The enormous popularity of betting in Nigeria should be harnessed to improve society. Taxes from the revenue this industry enjoys could benefit healthcare.

Nigeria, like many other countries in Africa and around the world, has been hit hard by the novel coronavirus COVID-19 pandemic. But the country was facing a very different crisis long before the first reported COVID-19 case in December 2019. Gambling has been an ongoing problem for some time now and it poses as great a risk to public health. 

A Spike in Popularity

Before the pandemic took hold, gambling in Nigeria enjoyed a massive upsurge. This is due to a steep increase in internet access, mobile phone penetration, online payment options, and regulations around advertising being liberalised. This period was also identified by a shift from more traditional forms of gambling, like that at land-based casinos, in national lotteries, and in pools to online sports betting and casino games. 

And while the gambling industry has suffered its share of losses due to COVID-19, it’s likely that the effort to rebuild will take the form of an even stronger push to increase access to outlets online. 

Participation levels in this industry in Nigeria hints at the chance of a real problem emerging. Studies have found that as many as 36% of the population have gambled and 53% of these do so daily. It’s reported that well over 70% of Nigerian youths frequently bet and gamble as well. 

How high these numbers are should come as no surprise when one takes into account the unfettered freedom operators enjoy regarding advertisements and promotions. The huge sponsorships delivered in the reality show Big Brother Naija by Bet9ja in 2019 and Betway in 2020 attest to this. 

Gambling Related Harm

Policymakers in the post-COVID-19 landscape will have to contend with the negative outcomes of betting, broadly referred to as Gambling Related Harm. It’s driven by the very rapid rise in gambling opportunities online. It’s been posited that revenue from this industry can be made to serve binary objectives by using it not solely as a source of income but as a deterrent too. This kind of revenue should be grouped alongside similar dangerous elements to society, like alcohol, high-sugar foodstuffs, and tobacco products. And, consequently, be assigned the job of providing extra support for healthcare in Nigeria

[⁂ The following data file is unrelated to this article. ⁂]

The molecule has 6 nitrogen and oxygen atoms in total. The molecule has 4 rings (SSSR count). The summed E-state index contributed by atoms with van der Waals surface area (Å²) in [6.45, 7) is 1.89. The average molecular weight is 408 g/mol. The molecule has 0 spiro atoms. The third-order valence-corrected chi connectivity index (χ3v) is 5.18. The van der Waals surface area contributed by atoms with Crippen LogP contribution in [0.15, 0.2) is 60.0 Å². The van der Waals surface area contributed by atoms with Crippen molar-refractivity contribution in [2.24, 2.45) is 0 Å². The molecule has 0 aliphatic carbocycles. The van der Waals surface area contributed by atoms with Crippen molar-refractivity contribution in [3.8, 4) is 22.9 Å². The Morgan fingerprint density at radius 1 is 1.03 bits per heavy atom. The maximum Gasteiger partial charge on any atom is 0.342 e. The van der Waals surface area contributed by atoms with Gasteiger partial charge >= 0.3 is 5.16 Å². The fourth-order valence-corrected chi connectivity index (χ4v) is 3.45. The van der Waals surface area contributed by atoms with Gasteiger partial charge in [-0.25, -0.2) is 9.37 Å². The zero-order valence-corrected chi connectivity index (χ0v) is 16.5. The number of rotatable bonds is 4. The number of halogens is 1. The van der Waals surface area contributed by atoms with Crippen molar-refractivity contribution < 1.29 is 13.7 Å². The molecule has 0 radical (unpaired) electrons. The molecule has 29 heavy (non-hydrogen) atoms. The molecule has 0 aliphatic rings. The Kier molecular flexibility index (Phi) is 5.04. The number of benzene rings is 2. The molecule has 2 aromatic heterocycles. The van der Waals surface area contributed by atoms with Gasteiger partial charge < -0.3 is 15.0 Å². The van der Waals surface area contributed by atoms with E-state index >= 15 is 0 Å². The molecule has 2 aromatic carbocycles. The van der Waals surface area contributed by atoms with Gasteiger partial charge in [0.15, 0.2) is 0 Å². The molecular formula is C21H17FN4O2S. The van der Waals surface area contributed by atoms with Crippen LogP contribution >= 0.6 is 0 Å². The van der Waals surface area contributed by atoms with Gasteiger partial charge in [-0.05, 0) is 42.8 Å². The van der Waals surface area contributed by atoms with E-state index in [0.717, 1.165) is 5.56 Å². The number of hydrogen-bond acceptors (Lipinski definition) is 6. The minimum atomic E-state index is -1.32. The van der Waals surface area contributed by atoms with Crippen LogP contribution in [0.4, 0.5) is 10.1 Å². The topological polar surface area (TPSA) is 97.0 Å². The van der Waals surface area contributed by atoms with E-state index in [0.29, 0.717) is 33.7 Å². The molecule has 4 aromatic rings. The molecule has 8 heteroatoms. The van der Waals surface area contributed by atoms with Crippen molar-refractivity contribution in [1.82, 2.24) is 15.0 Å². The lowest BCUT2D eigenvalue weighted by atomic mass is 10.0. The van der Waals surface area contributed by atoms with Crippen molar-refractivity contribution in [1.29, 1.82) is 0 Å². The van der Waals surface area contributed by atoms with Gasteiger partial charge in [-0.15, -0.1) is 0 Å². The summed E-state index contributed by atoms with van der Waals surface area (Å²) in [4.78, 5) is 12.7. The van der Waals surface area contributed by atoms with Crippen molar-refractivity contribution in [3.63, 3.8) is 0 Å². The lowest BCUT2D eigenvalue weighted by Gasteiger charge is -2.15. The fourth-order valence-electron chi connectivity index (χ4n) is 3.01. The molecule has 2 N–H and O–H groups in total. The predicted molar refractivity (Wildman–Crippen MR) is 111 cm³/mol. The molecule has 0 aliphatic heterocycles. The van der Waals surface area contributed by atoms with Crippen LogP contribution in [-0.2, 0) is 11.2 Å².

Operators in the gambling industry argue that their products should be classified as mere entertainment, on the level of watching films and attending Football games. Many disagree, however, and it can be said that the rising number of GRH justifies the latter position. 

GRH can take many forms but almost all will affect society as a whole rather than just individuals. The types include financial difficulties being encountered, relationships being disrupted, and emotional and psychological distress being inflicted on gamblers and the circles they move within. The list could go on, but the point is that GRH is a far more significant issue than the one which Problem Gambling traditionally refers to. 

A Source to Drive Universal Health Coverage